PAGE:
Credit Hours: 3
Learning Objective: To develop a solid fundamental background in the theory, design, and implementation of signal processing methods for satellite radionavigation systems (including GPS, Glonass, and Galileo), and to provide an overview of the current state of the research in this field.
Description: Ranging signal design considerations will be derived from basic principles and then demonstrated using the specifications of current and modernized GPS and Galileo constellations. Methods for processing these signals will be derived from fundamental theory, and then applied to problems in receiver design, illustrating practical considerations such as finite bandwidth, quantization, clock stability, tracking threshold, and multipath effects. Students will select a relevant topic in recent research and thoroughly investigate it through a literature review and application of the course material.
Topics Covered: (1) Introduction and background, (2) Navigation signal structure, (3) Hardware considerations, (4) Signal propagation, (5) Satellite search and acquisition, (6) Satellite tracking, (7) Advanced signal processing techniques.
Prerequisites: Graduate level in Electrical or Aerospace Engineering. Linear systems, Stochastic Processes.
Applied / Theory: 60 / 40
Web Address: https://mycourses.purdue.edu
Web Content: Syllabus, grades, lecture notes, homework assignments, chat room, and message board.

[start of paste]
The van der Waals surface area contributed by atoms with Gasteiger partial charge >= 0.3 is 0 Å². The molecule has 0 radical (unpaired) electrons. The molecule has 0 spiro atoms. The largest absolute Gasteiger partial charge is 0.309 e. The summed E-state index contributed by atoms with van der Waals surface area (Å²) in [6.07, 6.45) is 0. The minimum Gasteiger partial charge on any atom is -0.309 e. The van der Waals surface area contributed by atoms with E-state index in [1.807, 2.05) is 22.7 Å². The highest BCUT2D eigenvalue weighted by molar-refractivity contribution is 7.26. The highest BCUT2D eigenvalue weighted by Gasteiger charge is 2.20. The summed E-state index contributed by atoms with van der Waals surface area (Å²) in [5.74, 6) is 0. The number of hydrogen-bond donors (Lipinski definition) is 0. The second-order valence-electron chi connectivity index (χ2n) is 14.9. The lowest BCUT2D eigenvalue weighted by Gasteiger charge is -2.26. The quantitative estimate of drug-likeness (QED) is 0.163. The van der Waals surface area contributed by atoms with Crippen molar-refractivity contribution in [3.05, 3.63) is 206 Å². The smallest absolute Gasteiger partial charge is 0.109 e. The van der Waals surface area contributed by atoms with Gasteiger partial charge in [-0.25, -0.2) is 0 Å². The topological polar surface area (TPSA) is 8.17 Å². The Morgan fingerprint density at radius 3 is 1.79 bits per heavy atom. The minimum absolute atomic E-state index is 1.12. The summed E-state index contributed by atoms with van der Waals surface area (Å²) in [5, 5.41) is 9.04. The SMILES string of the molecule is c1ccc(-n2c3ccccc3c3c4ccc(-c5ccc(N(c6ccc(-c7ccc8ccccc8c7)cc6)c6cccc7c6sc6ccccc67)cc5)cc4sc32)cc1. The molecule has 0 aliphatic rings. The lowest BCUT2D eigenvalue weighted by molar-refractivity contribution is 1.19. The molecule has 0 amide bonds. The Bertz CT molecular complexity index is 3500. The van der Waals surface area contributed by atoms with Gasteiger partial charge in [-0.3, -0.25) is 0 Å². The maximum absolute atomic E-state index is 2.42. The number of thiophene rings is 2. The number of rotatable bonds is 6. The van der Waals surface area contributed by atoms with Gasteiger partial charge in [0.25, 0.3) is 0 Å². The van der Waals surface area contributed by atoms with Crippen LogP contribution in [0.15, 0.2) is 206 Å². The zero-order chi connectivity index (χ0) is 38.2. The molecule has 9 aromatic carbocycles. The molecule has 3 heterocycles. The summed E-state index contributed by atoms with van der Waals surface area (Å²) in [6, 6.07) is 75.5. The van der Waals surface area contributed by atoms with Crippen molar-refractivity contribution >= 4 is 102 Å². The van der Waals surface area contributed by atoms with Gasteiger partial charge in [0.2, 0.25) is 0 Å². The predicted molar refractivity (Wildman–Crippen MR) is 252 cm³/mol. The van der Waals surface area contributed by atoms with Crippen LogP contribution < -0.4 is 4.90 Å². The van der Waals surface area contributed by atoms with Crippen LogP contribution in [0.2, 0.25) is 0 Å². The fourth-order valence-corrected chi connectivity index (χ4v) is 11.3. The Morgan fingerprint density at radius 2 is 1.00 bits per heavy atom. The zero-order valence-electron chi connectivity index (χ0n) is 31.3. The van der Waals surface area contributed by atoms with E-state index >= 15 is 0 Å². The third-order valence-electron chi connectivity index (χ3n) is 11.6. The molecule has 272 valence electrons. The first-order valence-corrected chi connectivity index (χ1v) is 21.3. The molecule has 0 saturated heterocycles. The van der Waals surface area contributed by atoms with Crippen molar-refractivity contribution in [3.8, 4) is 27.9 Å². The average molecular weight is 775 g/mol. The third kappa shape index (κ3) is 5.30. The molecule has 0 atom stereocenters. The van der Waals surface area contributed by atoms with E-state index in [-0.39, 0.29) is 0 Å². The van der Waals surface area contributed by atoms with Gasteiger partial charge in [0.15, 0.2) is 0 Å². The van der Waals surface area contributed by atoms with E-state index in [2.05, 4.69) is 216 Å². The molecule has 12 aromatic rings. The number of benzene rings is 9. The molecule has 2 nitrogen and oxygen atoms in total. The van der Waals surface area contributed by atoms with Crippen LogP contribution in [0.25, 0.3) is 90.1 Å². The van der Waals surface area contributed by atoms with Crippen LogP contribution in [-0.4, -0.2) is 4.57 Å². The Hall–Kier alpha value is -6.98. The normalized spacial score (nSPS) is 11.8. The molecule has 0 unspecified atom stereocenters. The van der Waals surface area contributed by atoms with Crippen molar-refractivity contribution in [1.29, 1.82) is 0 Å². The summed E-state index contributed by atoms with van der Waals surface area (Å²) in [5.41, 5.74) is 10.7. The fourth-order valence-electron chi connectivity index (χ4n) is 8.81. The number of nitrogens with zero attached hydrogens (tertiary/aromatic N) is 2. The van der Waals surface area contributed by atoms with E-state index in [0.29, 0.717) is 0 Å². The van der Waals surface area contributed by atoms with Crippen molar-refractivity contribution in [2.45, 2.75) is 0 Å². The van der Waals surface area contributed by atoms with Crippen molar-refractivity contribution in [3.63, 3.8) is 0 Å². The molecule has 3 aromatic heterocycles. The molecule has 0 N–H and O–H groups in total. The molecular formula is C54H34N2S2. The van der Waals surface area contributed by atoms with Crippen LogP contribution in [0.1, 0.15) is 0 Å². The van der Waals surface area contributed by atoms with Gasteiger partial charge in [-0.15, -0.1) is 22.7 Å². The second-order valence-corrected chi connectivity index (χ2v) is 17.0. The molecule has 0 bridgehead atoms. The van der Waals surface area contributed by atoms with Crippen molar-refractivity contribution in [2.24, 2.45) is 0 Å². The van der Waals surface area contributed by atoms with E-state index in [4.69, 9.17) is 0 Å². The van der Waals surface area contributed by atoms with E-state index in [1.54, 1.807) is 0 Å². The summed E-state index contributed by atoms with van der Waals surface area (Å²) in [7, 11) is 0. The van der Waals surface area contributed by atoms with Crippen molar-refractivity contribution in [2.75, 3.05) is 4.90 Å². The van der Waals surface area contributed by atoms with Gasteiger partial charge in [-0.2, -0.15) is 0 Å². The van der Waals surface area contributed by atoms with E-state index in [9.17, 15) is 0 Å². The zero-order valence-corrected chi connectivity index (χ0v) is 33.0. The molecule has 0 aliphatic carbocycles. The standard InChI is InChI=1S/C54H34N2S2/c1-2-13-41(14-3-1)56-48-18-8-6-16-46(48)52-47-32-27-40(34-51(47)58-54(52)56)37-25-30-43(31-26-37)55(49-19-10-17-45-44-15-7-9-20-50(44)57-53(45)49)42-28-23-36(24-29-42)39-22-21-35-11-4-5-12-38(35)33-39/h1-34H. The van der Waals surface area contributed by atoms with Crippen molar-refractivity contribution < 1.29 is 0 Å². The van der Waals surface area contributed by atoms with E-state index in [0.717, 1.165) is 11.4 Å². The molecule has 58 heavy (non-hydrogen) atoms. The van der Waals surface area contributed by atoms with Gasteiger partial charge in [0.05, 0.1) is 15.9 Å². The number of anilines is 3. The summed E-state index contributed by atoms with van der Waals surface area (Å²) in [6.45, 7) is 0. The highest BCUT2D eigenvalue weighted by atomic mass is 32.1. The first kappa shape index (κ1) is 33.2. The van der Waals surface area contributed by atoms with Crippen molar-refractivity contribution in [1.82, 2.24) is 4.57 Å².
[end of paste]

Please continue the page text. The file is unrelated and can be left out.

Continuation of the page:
Homework: 5 homework assignments, each involving a mix of theoretical derivations, and numerical processing of simulated or actual data.
Projects: Required - The course project will be a thorough literature review on a topic of the student's choice, selected in consultation with the instructor. The topic could cover any recent research problem in satellite navigation.
Textbooks: No text; course handouts and journal article reprints will be used.
Computer Requirements: Examples will be conducted in MATLAB, however students may use any computer language of their choice as long as they are able to perform basic signal processing calculations, such as correlation, convolution, discrete fourier transforms, and numerical integration. Some homeworks will require processing data stored in an ASCII file, so students should know how to read and write these files.
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